White Winter (USA)
Carp fishing is becoming more and more popular by the day here in the United States. In the past ten years here in Connecticut – where I live – it has boomed tremendously!
In the northern parts, we're only capable of fishing from late March until November or December – it depends on the temperature. Our lakes and ponds freeze up completely during the cold winter months, making it almost impossible to fish for carp.
Some anglers do attempt to ice-fish for carp, but that is not an easy task. We use an ice auger to cut holes in the ice, but sometimes our ice gets over 24" thick! Then you have to pull out the gas-powered auger! We also use a tip-up or tilt – it has a spool on it, and you send it to the bottom of the lake with your bait. Then you set the flag. When a fish pulls it, the spool turns and set off the flag to indicate that you have a fish on the line. When we fish through the ice, we bait very little due to their slow metabolism causing them to eat less.
A couple of anglers are lucky enough to have access to a warm water discharge on one of our biggest river systems, Connecticut River. The warm water discharge that we're fishing is a trash plant that insinuates trash. The warm water that comes out is somewhere around 75-80 degrees, and it's not easy to get there by any means. You have to lug a boat through the snow, out on a huge rocky jetty, and then onto the frozen river cove. Then finally launch the boat upon the open river water – it is very scary as you can see the river water flowing underneath the ice. It is not the safest!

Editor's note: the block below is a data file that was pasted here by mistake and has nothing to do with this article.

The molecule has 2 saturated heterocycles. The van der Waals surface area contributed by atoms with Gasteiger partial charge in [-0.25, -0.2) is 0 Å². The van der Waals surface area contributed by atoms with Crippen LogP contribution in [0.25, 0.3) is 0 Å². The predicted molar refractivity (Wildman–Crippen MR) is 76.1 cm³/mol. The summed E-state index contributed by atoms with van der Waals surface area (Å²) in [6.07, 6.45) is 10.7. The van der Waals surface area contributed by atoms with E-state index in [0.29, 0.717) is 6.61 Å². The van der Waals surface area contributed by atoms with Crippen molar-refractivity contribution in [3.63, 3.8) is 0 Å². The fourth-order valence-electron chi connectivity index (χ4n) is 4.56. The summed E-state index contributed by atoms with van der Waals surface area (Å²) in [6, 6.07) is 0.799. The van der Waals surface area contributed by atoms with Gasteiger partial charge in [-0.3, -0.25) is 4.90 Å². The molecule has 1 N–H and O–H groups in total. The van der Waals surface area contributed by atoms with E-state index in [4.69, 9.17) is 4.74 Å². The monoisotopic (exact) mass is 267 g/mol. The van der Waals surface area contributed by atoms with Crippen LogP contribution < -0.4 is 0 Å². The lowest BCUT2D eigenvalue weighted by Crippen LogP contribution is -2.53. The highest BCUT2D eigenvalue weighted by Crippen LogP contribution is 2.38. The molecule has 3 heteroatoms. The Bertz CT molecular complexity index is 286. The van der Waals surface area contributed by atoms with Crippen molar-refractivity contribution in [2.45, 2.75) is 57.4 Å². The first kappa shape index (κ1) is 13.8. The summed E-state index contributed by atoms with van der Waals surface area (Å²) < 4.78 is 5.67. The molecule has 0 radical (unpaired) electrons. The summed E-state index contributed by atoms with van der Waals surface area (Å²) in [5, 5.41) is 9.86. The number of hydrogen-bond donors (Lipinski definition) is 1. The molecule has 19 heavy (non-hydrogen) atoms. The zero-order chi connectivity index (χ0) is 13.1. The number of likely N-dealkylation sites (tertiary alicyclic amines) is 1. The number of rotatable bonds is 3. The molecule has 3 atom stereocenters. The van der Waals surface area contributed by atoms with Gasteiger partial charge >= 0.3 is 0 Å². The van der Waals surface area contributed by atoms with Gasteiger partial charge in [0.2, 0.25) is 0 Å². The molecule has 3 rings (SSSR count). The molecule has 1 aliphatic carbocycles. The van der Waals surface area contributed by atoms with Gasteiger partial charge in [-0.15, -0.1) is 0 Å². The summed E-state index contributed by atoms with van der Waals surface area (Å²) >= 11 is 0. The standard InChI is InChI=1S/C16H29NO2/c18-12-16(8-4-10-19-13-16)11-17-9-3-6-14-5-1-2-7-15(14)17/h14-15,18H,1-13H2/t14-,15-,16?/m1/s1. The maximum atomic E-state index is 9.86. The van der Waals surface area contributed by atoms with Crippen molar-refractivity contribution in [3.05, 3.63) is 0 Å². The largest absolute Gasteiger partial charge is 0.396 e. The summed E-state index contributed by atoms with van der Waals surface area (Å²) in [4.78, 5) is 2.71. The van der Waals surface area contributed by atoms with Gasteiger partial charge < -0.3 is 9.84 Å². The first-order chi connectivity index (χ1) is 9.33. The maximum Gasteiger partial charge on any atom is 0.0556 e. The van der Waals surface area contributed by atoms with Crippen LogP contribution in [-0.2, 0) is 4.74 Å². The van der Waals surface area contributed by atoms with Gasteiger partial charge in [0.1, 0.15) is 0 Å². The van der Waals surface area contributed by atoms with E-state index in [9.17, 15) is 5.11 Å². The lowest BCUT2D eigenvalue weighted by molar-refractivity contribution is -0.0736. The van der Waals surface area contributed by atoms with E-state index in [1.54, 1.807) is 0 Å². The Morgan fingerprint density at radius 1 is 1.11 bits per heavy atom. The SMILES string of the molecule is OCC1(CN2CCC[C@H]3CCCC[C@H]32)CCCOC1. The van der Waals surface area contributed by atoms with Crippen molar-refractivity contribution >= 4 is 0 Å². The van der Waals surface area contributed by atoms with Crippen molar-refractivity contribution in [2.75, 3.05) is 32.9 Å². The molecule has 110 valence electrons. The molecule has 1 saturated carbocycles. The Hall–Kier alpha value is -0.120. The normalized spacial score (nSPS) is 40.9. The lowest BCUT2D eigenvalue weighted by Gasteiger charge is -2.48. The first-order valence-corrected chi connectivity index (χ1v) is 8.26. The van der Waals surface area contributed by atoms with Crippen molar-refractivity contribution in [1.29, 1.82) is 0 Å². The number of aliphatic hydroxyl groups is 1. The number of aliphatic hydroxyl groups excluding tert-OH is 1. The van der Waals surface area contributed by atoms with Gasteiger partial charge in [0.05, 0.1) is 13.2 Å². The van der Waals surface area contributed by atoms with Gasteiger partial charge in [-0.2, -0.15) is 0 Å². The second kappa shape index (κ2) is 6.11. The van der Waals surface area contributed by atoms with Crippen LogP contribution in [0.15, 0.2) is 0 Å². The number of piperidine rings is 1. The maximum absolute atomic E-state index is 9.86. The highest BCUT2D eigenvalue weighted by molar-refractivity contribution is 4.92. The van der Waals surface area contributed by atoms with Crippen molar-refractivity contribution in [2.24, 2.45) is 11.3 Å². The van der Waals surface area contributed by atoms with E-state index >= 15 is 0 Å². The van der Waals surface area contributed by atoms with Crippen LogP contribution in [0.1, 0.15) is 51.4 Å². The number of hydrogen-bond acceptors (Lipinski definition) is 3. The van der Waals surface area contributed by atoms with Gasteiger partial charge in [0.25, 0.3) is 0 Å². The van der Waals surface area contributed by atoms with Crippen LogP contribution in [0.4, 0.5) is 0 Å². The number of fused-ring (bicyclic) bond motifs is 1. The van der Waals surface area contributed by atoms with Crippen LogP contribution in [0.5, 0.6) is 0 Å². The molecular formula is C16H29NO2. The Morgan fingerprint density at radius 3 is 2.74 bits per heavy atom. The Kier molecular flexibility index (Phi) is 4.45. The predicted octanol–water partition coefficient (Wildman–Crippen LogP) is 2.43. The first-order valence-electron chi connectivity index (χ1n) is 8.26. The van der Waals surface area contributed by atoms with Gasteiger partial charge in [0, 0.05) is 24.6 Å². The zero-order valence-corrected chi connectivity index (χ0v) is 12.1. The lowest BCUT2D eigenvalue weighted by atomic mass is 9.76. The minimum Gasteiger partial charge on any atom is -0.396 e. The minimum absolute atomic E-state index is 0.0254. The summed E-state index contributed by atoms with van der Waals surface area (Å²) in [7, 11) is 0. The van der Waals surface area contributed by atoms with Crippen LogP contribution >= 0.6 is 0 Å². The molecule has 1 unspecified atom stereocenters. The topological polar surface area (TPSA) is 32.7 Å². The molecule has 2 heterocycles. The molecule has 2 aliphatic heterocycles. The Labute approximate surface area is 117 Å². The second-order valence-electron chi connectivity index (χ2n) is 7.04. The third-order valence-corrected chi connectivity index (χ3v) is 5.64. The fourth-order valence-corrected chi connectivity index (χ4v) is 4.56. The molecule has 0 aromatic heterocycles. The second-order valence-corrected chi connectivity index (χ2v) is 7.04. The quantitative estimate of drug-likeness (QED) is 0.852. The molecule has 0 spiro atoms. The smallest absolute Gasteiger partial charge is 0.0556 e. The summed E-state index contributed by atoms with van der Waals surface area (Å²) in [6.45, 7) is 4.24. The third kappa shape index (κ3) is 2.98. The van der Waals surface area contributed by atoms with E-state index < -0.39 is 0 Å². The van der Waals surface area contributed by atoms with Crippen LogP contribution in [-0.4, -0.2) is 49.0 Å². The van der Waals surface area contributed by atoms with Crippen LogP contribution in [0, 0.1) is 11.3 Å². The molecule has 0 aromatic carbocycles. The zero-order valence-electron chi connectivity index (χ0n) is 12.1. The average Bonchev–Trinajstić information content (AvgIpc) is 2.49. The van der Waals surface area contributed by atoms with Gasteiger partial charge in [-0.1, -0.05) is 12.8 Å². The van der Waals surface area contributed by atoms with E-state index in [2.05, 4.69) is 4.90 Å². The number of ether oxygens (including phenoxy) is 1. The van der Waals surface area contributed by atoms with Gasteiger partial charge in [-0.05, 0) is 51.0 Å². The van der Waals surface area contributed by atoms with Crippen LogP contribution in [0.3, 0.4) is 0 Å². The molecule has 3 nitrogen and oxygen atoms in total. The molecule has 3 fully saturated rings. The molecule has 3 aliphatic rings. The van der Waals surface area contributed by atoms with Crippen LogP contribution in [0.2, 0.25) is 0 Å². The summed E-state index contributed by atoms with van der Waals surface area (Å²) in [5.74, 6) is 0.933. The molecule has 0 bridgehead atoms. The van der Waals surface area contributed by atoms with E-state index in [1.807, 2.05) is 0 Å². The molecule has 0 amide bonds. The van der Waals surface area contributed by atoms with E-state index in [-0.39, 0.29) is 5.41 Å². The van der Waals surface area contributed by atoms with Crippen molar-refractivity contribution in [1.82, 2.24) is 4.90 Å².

This year we had to pull the boat through close to three feet of snow to get it on the frozen river and break through the ice. It's a big struggle some guys are willing to take, and we were able to land some good specimens! Our biggest was just over 34lbs. We use very simple techniques, and our baits normally consist of sweet corn straight out of a can with some flavouring. I fish a simple hair rigs with sweet corn or coloured maze.